Sunday, October 28, 2007
"America is depending on you"
For years the Red Sox organization, players and coaching staff, and fans played the role of the guy at the beach who gets sand kicked in his face. He doesn't get the girl, gets seagull droppings deposited on him, a sunburn, and every imaginable form of insult that Mother Nature and human nature can deliver. That was then, this is now.
I'm not expecting a piano to fall out of the sky and hit me. I'm not concerned about sunspot activity, bad weather, black cats, or triskaidekaphobia. Okay, so I haven't abandoned some pet superstitions, but I have a limit, you know?
From baseball to 'taco stand and deliver" the Red Sox have simply gotten it done, so far. No superhero has emerged to carry the locals back to baseball's promised land, rather an assortment of character guys, from Jason Varitek, the bruised warrior, to foreign imports Lowell, Ortiz, Matsuzaka, Lugo, and Okajima, to the "Blew Bayou" guy in Jonathan Papelbon, and the rookies.
We haven't heard any disparaging words from guys disappointed on not getting enough face time, or contract talks (smart guys know they'll get paid), or put downs on the opposition. The Celtics motto is UBUNTU, from the Bantu, emphasizing the importance of collectivism over individualism. Daisuke Matsuzaka spoke of doryoku (unflagging effort) earlier in the season, and the team seems to get it, combining talent, effort, and character for the greater good.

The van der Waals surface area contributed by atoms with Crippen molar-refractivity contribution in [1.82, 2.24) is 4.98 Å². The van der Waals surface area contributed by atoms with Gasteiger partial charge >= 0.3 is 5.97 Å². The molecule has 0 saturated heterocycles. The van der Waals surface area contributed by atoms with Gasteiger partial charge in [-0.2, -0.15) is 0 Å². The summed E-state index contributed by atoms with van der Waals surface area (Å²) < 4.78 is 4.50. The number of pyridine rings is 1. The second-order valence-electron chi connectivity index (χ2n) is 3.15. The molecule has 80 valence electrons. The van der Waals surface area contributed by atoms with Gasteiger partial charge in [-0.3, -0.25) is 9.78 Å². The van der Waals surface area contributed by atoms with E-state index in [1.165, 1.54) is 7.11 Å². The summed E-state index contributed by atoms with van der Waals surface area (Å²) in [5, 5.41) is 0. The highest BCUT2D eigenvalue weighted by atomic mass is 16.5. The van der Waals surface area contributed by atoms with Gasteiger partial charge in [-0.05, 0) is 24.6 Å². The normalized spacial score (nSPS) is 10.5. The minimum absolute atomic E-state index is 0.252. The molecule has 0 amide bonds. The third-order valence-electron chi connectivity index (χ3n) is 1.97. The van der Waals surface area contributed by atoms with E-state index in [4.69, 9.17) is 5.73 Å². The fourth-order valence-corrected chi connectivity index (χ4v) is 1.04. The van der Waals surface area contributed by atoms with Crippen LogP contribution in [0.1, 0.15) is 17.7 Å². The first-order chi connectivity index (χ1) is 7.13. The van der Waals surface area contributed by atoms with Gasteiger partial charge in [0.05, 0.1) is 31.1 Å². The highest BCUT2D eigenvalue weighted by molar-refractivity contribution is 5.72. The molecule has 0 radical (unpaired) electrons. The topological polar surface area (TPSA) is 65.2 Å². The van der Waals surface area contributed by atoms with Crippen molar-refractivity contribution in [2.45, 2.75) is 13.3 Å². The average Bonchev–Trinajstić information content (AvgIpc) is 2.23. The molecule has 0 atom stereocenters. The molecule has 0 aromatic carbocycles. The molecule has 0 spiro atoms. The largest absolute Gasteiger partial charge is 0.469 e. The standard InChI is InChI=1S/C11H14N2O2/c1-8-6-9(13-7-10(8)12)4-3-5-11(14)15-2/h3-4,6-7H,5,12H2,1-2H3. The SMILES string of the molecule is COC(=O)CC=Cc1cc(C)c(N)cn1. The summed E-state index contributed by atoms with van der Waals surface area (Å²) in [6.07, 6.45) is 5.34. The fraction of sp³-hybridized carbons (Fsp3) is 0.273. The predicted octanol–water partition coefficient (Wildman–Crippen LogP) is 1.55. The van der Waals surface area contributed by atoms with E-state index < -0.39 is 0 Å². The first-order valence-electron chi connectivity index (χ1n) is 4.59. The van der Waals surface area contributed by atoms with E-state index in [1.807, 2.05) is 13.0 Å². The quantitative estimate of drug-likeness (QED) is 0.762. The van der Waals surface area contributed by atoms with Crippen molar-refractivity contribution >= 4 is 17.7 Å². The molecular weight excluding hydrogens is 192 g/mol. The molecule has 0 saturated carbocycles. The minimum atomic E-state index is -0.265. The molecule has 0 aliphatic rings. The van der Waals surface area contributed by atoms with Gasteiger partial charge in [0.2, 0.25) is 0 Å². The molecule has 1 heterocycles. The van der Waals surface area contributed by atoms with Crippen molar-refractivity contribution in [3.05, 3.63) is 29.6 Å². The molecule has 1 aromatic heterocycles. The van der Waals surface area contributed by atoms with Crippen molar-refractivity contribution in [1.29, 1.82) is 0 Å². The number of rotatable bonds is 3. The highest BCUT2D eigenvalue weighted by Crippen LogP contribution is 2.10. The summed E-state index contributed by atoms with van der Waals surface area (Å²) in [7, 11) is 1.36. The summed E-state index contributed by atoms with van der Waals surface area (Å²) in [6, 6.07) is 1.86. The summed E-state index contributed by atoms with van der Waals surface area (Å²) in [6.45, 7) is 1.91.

The underachievers from the regular season have come through in the playoffs in the big moments, and the baseball operations/scouting organization has translated theory into practice. Studying tendencies, strengths, and weaknesses doesn't get much attention, but when athletes match up so closely, sweating the small stuff counts. Terry Francona, John Farrell, Jason Varitek et al have sweated the small stuff.
Tonight the Red Sox send cancer survivor Jon Lester to the mound for the second biggest challenge of his young life. Tim Wakefield discussed his injury in terms of possible destiny for Lester, as unselfish an outlook as one might get in one of sports' most individual pursuits. And Red Sox nation turns its lonely eyes to him.